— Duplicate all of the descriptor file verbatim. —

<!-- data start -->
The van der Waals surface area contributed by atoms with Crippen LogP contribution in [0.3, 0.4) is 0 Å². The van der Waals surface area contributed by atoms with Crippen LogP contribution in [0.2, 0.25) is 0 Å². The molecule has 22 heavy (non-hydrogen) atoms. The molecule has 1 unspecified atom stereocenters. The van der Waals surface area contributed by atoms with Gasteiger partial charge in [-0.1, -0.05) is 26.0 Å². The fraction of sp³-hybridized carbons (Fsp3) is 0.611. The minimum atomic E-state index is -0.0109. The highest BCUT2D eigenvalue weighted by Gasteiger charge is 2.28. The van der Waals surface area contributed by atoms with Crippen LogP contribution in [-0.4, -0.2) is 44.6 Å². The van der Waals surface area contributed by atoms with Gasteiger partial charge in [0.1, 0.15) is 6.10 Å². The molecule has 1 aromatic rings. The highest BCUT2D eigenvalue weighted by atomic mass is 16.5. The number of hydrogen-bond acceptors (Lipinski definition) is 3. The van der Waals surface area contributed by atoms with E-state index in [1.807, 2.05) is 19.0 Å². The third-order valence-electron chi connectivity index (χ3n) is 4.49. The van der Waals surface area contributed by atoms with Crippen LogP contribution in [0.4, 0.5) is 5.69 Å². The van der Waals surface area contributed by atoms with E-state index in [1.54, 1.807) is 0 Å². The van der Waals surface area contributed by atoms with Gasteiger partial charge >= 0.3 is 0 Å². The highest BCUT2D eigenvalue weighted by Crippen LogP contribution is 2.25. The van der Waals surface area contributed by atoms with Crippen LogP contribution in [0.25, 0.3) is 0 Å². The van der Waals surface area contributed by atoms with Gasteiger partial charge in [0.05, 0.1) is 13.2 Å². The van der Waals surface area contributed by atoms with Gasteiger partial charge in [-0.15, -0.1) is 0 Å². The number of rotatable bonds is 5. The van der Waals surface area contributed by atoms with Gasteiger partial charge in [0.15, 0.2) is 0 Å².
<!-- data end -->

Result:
The van der Waals surface area contributed by atoms with Crippen LogP contribution in [0.3, 0.4) is 0 Å². The van der Waals surface area contributed by atoms with Crippen LogP contribution in [0.2, 0.25) is 0 Å². The molecule has 22 heavy (non-hydrogen) atoms. The molecule has 1 unspecified atom stereocenters. The van der Waals surface area contributed by atoms with Gasteiger partial charge in [-0.1, -0.05) is 26.0 Å². The fraction of sp³-hybridized carbons (Fsp3) is 0.611. The minimum atomic E-state index is -0.0109. The highest BCUT2D eigenvalue weighted by Gasteiger charge is 2.28. The van der Waals surface area contributed by atoms with Crippen LogP contribution in [-0.4, -0.2) is 44.6 Å². The van der Waals surface area contributed by atoms with Gasteiger partial charge in [0.1, 0.15) is 6.10 Å². The molecule has 1 aromatic rings. The highest BCUT2D eigenvalue weighted by atomic mass is 16.5. The number of hydrogen-bond acceptors (Lipinski definition) is 3. The van der Waals surface area contributed by atoms with E-state index in [1.807, 2.05) is 19.0 Å². The third-order valence-electron chi connectivity index (χ3n) is 4.49. The van der Waals surface area contributed by atoms with Crippen LogP contribution in [0.4, 0.5) is 5.69 Å². The van der Waals surface area contributed by atoms with E-state index in [1.54, 1.807) is 0 Å². The van der Waals surface area contributed by atoms with Gasteiger partial charge >= 0.3 is 0 Å². The highest BCUT2D eigenvalue weighted by Crippen LogP contribution is 2.25. The van der Waals surface area contributed by atoms with Crippen LogP contribution in [0.25, 0.3) is 0 Å². The van der Waals surface area contributed by atoms with Gasteiger partial charge in [0.05, 0.1) is 13.2 Å². The van der Waals surface area contributed by atoms with Gasteiger partial charge in [-0.15, -0.1) is 0 Å². The number of rotatable bonds is 5. The van der Waals surface area contributed by atoms with Gasteiger partial charge in [0.15, 0.2) is 0 Å².